Aggregate Demand Curve

Aggregate Demand Curve

A graph representing demand for goods and services in an economy at different prices. If prices are increasing while demand remains constant, this indicates the economy's aggregate supply is inadequate to meet demand. One calculates the aggregate demand curve by combining and properly weighting the demand curves for individual goods and services.
References in periodicals archive ?
With no entry fee, equilibrium price (P*) and quantity (Q*) are defined where marginal cost (MC) equals the aggregate demand curve.
It can be seen in Figure 1 that when aggregate demand curve moves to the right, the price increases resulting inflation.
A note on macroeconomic textbooks: the use of the aggregate demand curve.
In general, when aggregate demand is more elastic, the increase in real GDP is larger and the decrease in the price level is smaller such that a balance of trade deficit would be greater or a balance of trade surplus would be smaller than for a less elastic aggregate demand curve.
The sixth edition adds a section on the recent crisis in the Eurozone and explains more carefully the distinction between nominal and real interest rates and the constant money supply assumption behind the aggregate demand curve.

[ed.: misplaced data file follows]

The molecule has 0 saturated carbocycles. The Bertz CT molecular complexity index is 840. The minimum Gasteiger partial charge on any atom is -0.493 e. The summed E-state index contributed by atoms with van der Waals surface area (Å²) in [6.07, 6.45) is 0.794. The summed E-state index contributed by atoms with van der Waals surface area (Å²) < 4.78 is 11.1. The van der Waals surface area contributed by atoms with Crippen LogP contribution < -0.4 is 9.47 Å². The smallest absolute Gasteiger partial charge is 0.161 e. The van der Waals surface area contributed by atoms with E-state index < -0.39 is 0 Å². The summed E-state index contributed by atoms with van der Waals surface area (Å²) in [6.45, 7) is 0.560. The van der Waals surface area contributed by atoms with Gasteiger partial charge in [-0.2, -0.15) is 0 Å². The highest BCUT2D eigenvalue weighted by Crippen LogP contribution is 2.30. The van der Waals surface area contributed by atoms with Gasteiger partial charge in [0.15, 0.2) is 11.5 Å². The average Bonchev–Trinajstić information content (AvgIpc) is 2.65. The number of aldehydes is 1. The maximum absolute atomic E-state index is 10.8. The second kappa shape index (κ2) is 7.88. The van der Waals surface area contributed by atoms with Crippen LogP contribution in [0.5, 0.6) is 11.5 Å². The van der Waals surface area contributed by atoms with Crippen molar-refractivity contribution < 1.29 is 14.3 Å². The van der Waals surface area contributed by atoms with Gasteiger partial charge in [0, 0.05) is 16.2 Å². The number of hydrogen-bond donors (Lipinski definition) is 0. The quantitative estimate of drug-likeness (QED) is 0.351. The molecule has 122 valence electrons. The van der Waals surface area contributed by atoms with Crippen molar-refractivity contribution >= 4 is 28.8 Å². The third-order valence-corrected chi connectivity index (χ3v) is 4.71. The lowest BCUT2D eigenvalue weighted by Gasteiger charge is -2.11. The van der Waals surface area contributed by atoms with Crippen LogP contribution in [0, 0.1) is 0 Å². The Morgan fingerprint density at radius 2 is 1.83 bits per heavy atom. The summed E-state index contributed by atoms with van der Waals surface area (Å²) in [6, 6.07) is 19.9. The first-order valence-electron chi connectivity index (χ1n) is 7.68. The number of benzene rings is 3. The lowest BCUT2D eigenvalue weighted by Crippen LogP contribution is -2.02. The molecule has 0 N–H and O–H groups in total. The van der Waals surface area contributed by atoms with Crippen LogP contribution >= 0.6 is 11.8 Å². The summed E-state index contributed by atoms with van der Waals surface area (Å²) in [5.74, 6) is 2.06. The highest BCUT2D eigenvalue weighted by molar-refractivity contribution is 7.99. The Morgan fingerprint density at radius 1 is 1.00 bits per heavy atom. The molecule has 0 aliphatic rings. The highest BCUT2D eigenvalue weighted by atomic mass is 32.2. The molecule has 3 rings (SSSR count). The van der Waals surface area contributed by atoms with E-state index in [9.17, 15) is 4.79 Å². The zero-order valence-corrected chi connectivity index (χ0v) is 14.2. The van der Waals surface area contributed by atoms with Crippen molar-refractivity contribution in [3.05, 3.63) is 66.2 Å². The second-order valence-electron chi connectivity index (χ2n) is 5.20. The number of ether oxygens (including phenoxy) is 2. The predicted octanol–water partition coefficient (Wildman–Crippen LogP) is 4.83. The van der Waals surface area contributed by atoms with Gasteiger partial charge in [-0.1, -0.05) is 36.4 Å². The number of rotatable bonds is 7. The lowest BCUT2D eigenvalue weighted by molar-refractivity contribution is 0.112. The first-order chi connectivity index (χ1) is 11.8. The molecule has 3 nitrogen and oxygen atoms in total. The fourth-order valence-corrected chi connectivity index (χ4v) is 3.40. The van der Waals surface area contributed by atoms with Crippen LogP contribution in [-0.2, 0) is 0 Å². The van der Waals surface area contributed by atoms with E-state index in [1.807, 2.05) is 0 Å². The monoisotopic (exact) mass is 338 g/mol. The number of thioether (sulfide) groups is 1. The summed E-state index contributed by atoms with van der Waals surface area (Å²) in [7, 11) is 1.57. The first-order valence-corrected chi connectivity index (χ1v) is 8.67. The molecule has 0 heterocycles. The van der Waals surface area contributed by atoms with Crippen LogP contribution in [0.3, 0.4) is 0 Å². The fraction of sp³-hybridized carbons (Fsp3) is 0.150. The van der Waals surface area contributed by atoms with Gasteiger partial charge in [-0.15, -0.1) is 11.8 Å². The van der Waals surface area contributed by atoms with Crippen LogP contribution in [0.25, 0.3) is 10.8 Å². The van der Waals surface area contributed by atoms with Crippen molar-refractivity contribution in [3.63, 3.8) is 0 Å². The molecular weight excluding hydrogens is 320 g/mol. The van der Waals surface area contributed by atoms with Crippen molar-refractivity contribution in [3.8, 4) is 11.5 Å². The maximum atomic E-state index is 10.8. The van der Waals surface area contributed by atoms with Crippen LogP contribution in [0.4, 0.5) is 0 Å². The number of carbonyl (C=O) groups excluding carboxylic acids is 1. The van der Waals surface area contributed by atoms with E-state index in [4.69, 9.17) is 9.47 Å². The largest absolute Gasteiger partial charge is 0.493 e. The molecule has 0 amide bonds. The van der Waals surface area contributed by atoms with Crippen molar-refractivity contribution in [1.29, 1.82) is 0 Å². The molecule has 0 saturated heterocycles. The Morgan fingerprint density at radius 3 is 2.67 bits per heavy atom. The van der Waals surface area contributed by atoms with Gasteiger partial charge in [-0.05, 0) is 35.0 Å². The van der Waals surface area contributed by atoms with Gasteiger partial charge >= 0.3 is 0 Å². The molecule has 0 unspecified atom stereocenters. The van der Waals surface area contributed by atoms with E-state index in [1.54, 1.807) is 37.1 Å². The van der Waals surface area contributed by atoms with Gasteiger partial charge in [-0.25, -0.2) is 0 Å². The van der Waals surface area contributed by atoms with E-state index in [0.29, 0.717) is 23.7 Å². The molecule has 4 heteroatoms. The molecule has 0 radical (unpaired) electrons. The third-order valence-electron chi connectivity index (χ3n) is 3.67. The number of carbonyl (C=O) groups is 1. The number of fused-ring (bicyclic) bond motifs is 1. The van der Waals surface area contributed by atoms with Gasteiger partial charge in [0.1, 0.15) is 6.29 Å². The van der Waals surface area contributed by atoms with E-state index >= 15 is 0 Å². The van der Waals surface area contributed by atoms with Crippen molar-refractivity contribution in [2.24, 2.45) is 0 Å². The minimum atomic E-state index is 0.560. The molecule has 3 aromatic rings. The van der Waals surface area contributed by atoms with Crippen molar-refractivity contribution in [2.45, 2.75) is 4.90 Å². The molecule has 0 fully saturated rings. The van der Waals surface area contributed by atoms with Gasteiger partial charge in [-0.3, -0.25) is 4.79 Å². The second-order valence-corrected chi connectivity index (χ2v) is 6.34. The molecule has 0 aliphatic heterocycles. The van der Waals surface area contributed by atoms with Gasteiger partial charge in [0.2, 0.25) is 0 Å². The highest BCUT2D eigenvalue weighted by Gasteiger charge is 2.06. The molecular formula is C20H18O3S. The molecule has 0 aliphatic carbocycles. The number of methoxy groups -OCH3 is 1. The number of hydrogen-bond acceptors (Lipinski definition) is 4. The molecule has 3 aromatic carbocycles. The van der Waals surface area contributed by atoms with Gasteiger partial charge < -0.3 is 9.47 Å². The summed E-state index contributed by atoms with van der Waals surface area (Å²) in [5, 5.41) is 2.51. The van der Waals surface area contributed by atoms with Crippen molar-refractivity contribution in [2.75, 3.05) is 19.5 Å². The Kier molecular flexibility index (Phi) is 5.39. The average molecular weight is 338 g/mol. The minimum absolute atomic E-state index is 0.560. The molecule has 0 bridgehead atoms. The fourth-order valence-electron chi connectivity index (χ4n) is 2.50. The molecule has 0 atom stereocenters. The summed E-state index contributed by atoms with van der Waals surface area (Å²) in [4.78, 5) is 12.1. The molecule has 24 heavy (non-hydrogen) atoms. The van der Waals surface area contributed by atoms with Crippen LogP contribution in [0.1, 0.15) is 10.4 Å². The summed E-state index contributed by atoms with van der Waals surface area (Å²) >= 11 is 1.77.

Samuelson and Solow ([1960] 1966, 1,348) assumed that the empirical Phillips curve they identified was "a reversible supply curve for labor along which an aggregate demand curve slides.
They also show that the aggregate demand curve for the convenience provided by Treasury debt is downward sloping, and they provide estimates of the elasticity of demand.
The policymaker observes the supply shock and then chooses the price level (making the aggregate demand curve a horizontal line at the chosen price level).
It says that fiscal policy works by changing relative prices and shifting the aggregate supply curve, not by raising or lowering disposable income and shifting the aggregate demand curve.
If policymakers are unwilling to increase the price of water to equilibrate the market, the only remaining alternatives are non-price policy instruments that shift the aggregate demand curve from D to D[prime] at the prevailing price of [P.
In Chart 3, the aggregate supply curve and the aggregate demand curve in the absence of economic shocks are displayed as AS and [AD.

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